Like you, Apache's user must belong to the sasl group:
$ sudo adduser www-data sasl
Then restart Apache:
$ sudo service apache2 restart
We're going to show how to password-protect the directory
~/public_html/protected1
using this Apache module. We're going to work with our local Apache configuration file. Add this content to the file:

/etc/apache2/local.conf
...
 
<Directory /home/LOGIN/public_html/protected1>
  AuthType Basic
  AuthName "Restricted"
  AuthBasicAuthoritative On
  AuthBasicProvider sasl
  AuthSaslPwcheckMethod saslauthd
  Require user LOGIN
  #Require valid-user
</Directory>
Reload Apache to pick up the changes:
$ sudo service apache2 reload

Testing

It was remarked about basic authentication that, in regular web browsers, the authentication persists throughout the entire browser session. The point is that there is no easy user-controllable way to remove the authentication without exiting the browser.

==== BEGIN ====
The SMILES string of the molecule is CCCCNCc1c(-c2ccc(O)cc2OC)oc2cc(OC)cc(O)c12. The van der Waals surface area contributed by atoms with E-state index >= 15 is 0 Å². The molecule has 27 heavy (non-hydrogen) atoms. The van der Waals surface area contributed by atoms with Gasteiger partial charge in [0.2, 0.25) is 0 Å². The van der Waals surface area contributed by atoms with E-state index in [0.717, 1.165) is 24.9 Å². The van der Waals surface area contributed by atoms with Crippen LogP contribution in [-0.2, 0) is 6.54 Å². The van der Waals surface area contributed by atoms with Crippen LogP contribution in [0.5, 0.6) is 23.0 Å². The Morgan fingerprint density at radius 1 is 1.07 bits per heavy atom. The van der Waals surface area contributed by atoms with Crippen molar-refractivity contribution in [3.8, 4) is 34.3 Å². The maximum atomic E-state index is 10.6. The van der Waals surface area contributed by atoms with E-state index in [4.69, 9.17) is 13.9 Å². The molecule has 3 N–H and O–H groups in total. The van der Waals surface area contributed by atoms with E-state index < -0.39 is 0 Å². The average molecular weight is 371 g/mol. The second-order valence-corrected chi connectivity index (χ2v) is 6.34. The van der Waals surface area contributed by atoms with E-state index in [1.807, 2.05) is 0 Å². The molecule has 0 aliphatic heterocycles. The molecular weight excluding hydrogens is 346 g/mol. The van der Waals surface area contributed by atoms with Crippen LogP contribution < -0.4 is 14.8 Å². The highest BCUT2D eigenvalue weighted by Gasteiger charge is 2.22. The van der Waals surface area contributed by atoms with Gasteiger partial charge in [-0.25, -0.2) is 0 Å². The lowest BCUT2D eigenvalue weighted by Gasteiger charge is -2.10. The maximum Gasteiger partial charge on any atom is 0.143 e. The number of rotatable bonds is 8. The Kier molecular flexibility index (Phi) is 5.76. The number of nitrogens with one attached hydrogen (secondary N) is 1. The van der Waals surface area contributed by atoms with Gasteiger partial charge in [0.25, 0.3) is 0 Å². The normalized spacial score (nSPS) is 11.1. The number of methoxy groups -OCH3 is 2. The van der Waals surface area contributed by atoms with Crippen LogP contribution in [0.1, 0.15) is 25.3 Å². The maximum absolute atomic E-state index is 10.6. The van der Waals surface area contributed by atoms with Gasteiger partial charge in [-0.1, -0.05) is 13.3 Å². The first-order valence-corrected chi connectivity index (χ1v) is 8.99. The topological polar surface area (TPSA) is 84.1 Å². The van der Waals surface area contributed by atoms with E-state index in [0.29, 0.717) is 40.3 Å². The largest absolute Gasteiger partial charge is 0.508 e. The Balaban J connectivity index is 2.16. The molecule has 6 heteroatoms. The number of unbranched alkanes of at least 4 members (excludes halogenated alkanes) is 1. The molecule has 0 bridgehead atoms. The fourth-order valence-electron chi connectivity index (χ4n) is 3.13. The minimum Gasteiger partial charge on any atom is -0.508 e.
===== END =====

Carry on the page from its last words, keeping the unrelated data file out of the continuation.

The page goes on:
So bring up a separate browser to do the tests (Firefox or Chrome), opposite the one you're using to read these notes. Exit, then start over to clear the authentication memory for the next test.

First, view from your test browser:
http://localhost/~LOGIN/
You get a directory listing, but protected1 is not there. Why? Because Apache recognizes the browser's currently unauthenticated access to the directory and hides it from the listing.

Go explicitly to the protected URL:
http://localhost/~LOGIN/protected1
Now the Apache Basic authentication kicks in. Try these tests: We can also use links for testing. Try this:
$ links http://localhost/~LOGIN/protected1
Give incorrect, then correct login/password info to see what happens. The second time give incorrect login/password info; you will be repeatedly prompted — tab to Cancel to get out of the loop.

Site access by other users

Note the commented line in the config file:
<Directory ...>
  ...
  #Require valid-user
</Directory>
If this is put to use, then any valid system user can access this site after giving his/her credentials. There are other alternatives; for example:
  Require user1 user2

Specification using the .htaccess file